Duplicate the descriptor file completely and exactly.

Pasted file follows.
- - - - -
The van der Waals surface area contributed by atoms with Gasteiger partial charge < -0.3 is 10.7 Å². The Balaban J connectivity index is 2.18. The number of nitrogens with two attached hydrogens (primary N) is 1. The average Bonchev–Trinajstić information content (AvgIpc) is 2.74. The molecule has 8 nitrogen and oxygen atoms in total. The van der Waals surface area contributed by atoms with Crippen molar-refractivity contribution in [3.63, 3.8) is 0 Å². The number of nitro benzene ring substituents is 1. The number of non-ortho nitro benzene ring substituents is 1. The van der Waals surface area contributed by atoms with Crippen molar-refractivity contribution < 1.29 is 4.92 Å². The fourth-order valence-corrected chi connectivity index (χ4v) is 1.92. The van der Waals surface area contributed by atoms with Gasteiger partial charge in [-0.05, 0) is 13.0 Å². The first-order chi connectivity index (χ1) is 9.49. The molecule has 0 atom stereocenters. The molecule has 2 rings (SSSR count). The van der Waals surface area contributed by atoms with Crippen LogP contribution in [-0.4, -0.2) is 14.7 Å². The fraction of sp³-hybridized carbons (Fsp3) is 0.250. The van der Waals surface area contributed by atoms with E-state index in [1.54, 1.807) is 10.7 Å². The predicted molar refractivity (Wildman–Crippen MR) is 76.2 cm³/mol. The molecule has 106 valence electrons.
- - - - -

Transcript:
The van der Waals surface area contributed by atoms with Gasteiger partial charge < -0.3 is 10.7 Å². The Balaban J connectivity index is 2.18. The number of nitrogens with two attached hydrogens (primary N) is 1. The average Bonchev–Trinajstić information content (AvgIpc) is 2.74. The molecule has 8 nitrogen and oxygen atoms in total. The van der Waals surface area contributed by atoms with Crippen molar-refractivity contribution in [3.63, 3.8) is 0 Å². The number of nitro benzene ring substituents is 1. The number of non-ortho nitro benzene ring substituents is 1. The van der Waals surface area contributed by atoms with Crippen molar-refractivity contribution < 1.29 is 4.92 Å². The fourth-order valence-corrected chi connectivity index (χ4v) is 1.92. The van der Waals surface area contributed by atoms with Gasteiger partial charge in [-0.05, 0) is 13.0 Å². The first-order chi connectivity index (χ1) is 9.49. The molecule has 0 atom stereocenters. The molecule has 2 rings (SSSR count). The van der Waals surface area contributed by atoms with Crippen LogP contribution in [-0.4, -0.2) is 14.7 Å². The fraction of sp³-hybridized carbons (Fsp3) is 0.250. The van der Waals surface area contributed by atoms with E-state index in [1.54, 1.807) is 10.7 Å². The predicted molar refractivity (Wildman–Crippen MR) is 76.2 cm³/mol. The molecule has 106 valence electrons.